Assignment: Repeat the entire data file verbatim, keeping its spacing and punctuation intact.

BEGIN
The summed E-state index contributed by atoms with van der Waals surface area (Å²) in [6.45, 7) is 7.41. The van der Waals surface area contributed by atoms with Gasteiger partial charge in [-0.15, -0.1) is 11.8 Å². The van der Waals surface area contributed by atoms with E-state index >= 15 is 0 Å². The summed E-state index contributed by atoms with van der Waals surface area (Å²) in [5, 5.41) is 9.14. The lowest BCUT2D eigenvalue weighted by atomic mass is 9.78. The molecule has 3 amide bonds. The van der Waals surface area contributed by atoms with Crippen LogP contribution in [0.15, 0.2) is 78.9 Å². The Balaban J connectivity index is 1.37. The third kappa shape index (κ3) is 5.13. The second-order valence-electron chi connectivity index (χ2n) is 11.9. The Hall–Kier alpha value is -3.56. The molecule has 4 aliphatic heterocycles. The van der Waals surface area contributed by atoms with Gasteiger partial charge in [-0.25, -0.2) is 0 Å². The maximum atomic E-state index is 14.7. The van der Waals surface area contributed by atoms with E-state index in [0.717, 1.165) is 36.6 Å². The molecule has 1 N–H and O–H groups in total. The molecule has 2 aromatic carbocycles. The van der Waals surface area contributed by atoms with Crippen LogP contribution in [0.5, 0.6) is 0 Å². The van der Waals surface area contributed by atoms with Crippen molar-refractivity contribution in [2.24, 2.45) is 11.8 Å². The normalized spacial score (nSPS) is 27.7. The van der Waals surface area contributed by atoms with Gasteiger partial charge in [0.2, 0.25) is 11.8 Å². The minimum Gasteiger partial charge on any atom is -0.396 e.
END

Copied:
The summed E-state index contributed by atoms with van der Waals surface area (Å²) in [6.45, 7) is 7.41. The van der Waals surface area contributed by atoms with Gasteiger partial charge in [-0.15, -0.1) is 11.8 Å². The van der Waals surface area contributed by atoms with E-state index >= 15 is 0 Å². The summed E-state index contributed by atoms with van der Waals surface area (Å²) in [5, 5.41) is 9.14. The lowest BCUT2D eigenvalue weighted by atomic mass is 9.78. The molecule has 3 amide bonds. The van der Waals surface area contributed by atoms with Crippen LogP contribution in [0.15, 0.2) is 78.9 Å². The Balaban J connectivity index is 1.37. The third kappa shape index (κ3) is 5.13. The second-order valence-electron chi connectivity index (χ2n) is 11.9. The Hall–Kier alpha value is -3.56. The molecule has 4 aliphatic heterocycles. The van der Waals surface area contributed by atoms with Gasteiger partial charge in [-0.25, -0.2) is 0 Å². The maximum atomic E-state index is 14.7. The van der Waals surface area contributed by atoms with E-state index in [0.717, 1.165) is 36.6 Å². The molecule has 1 N–H and O–H groups in total. The molecule has 2 aromatic carbocycles. The van der Waals surface area contributed by atoms with Crippen LogP contribution in [0.5, 0.6) is 0 Å². The van der Waals surface area contributed by atoms with Crippen molar-refractivity contribution in [2.24, 2.45) is 11.8 Å². The normalized spacial score (nSPS) is 27.7. The van der Waals surface area contributed by atoms with Gasteiger partial charge in [0.2, 0.25) is 11.8 Å². The minimum Gasteiger partial charge on any atom is -0.396 e.